Blending Saline and Non-Saline Waters Reduces Water Usable for Crop Productionby J. D. Rhoades, U.S. Salinity Lab, United States,
Abstract: The purpose of this paper is to provide theoretical and conceptual evidence to show that water quality protection programs which dispose of agricultural drainage waters through blending practices do not protect the usability of water suppliers for general crop use. Alternative approaches for dealing with the 'disposal' of saline agricultural drainage waters should be sought that provide a greater practical benefit from the total water supply than does blending. A series of case examples are given to illustrate the concepts. The results of the case examples also illustrate how one can evaluate whether a saline water is suitable for irrigation, or not, and whether blending a saline water with 'good quality' water is likely to be detrimental, or not, with respect to reducing the volume of a fixed water supply that can be used for crop growth without loss in yield.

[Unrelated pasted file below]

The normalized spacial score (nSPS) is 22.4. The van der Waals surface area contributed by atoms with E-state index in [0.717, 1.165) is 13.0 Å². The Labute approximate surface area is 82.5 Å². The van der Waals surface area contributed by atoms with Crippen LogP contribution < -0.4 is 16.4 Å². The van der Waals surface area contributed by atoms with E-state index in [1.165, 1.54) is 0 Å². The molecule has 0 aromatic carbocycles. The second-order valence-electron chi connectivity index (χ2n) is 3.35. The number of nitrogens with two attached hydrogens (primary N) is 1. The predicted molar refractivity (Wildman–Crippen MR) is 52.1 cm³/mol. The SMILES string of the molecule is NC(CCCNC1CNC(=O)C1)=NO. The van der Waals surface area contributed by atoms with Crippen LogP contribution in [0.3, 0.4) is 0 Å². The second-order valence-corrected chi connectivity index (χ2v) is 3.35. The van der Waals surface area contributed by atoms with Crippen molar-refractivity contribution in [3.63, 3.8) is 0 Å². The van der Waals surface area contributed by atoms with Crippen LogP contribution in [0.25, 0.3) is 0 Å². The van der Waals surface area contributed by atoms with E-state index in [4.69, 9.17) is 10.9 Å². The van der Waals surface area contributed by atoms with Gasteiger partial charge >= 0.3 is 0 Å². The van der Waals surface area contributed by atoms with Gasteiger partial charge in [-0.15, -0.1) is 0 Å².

Subject Headings: Salt water | Water quality | Water supply | Drainage | Crops | Irrigation water | Case studies | Salinity
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